Name: Simon Belshaw
Occupation: Composer
Nationality: British
Recent release: Simon Belshaw's Music Machines Volume 1 is out now.

If you enjoyed this interview with Simon Belshaw and would like to find out more, visit his official website. He is also on Facebook, Soundcloud, and twitter.

We also recommend Simon's phd thesis Generative Systems and Disruptive Processes in Musical Composition for further reading.

Where does the impulse to create something come from for you? What role do often-quoted sources of inspiration like dreams, other forms of art, personal relationships, politics etc play?

I have always been interested in both process and systems in music. For me, inspiration does not come from dreams of hearing a finished work, it lies in the process or construction of the work.

For you to get started, do there need to be concrete ideas – or what some have called a 'visualisation' of the finished work? What does the balance between planning and chance look like for you?

When I start I don’t necessarily have an idea of how the finished piece will sound; rather I have an idea of what I want the piece to do, what process or structure it will follow.

The Music Machine project began as a series of small computer programs that explored a single idea and ran until stopped by the listener. For example, Music Machine 2 which plays a randomly generated melody over a single, repeated chord. Or Music Machine 4 which uses 25 short music cells.

Important to all of these is that the piece is different each time that it is played although it will always sound like itself.

Especially in the digital age, the writing and production process tends towards the infinite. What marks the end of the process? How do you finish a work?

I don’t have any preparation rituals. I jot down ideas or simply work through them whilst riding my bike until I have a clear idea of something that I want to explore further.

I will usually have a fairly well formed idea of what I want to achieve before I start work on a piece. For example Music Machine 34 which was originally composed for A Quiet Night In and first performed using melodica, midi wind controller and double bass. A Quiet Night In describe their approach as “an antidote to musical performances in noisy bars and club-type settings, A QUIET NIGHT IN provides a context for the exploration of the creative possibilities in quiet/silence.”

I wanted to write a piece that started as a fully composed piece and then stretched out, expanded and diluted itself as it progressed. It incorporates periods of silence and periods of single notes taken from the full score. This piece uses a web based score and although the opening section will always be the same (all instruments playing) the rest of the piece will always be different.

On some days the work progresses really well and on others not at all. Sometimes the struggle is more about the technology than the music. I use Raspberry Pis in a lot of my work and I have had to learn how to program them to achieve the results that I want. An example of this is Music Machine 26 where a string quartet plays a slow, sustained passage three times. During the first play through a computer records a number of clips of varying lengths. In the following two repeats the computer plays back those clips over the live quartet at random times.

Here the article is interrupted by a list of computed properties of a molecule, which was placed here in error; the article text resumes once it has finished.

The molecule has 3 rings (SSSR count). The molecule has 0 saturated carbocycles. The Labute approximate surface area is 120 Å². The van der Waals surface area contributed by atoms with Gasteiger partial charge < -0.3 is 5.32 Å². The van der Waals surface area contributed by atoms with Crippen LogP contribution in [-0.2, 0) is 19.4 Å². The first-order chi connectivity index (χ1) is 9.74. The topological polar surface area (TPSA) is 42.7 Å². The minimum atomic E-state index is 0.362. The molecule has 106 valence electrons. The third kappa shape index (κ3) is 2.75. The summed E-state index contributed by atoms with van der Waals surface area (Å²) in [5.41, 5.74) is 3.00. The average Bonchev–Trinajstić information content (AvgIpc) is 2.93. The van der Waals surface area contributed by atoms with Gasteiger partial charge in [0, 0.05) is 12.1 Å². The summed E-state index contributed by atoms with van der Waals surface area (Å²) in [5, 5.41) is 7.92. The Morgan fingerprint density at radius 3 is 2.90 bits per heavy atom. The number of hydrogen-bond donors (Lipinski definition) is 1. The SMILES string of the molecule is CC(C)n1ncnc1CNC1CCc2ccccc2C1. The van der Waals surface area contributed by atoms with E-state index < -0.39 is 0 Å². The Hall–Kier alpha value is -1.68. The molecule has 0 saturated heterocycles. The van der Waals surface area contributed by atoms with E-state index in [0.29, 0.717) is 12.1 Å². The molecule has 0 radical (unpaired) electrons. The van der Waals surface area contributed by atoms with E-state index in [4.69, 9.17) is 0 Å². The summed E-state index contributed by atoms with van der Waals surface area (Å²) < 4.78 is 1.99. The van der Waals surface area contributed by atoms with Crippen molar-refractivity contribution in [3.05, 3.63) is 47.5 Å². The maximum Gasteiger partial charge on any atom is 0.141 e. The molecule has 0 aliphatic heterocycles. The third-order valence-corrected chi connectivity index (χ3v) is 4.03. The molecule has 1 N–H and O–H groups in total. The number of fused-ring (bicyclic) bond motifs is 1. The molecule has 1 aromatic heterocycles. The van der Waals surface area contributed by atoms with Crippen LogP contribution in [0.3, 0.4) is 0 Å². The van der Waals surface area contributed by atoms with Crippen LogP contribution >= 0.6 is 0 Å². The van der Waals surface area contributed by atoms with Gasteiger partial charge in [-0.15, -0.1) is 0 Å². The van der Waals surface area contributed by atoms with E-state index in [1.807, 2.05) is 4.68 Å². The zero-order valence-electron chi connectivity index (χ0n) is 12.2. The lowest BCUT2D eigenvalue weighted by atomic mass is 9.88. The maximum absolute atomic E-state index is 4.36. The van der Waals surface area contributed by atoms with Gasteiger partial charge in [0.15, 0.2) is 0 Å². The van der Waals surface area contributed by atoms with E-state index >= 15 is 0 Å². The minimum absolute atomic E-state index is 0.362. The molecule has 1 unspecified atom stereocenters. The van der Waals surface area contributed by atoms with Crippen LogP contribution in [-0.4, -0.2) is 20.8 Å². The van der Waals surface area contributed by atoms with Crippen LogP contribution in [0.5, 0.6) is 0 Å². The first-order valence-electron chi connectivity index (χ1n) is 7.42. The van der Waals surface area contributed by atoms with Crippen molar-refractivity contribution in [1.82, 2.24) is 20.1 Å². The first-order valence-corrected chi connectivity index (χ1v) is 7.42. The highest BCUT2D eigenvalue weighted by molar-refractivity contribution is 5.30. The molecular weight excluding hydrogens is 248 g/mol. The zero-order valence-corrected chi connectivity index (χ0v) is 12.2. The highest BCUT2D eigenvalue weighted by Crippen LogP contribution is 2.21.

I have also had to learn some javascript to create web based scores such as Music Machine 41.

Once a piece is finished, how important is it for you to let it lie and evaluate it later on? How much improvement and refinement do you personally allow until you're satisfied with a piece? What does this process look like in practise?

Once finished I generally don’t return to it; if the piece has achieved the aims I set at the start then that is it. However, I do quite often revisited works to rearrange or create an alternative version.

Music Machine 34 has been arranged for various ensembles (2 violas & midi wind controller; flute, violin and midi wind controller; viola quartet, cello and violin). With Music Machine 30 the project took a new approach as this was the first physical machine. Adapted from a wind chime it uses a distance sensor and motors taken from PlayStation controllers to strike the bars as people approach.

Many of the Music Machines have multiple versions. Music Machine 2 is both a computer program and a physical machine. As is Music Machine 8 (which uses Neil Armstrong’s ‘one small step’ speech) and is a computer program, a physical piece and a web based piece. Music Machine 4 has become both a web based piece and large scale installation work; during lockdown it also became a zoom piece.

After finishing a piece or album and releasing something into the world, there can be a sense of emptiness. Can you relate to this – and how do you return to the state of creativity after experiencing it?

At the completion of a piece or project I don’t feel a sense of emptiness but often a sense of ‘how did I do that?’ A sense of ‘I can never do that again’, the drying up of creativity or writer’s block is one that I feel quite often.

I have periods where I don’t create and, from experience, I know that it is pointless to try. I never force it. At other times I can be bouncing three or four different pieces or projects at the same time.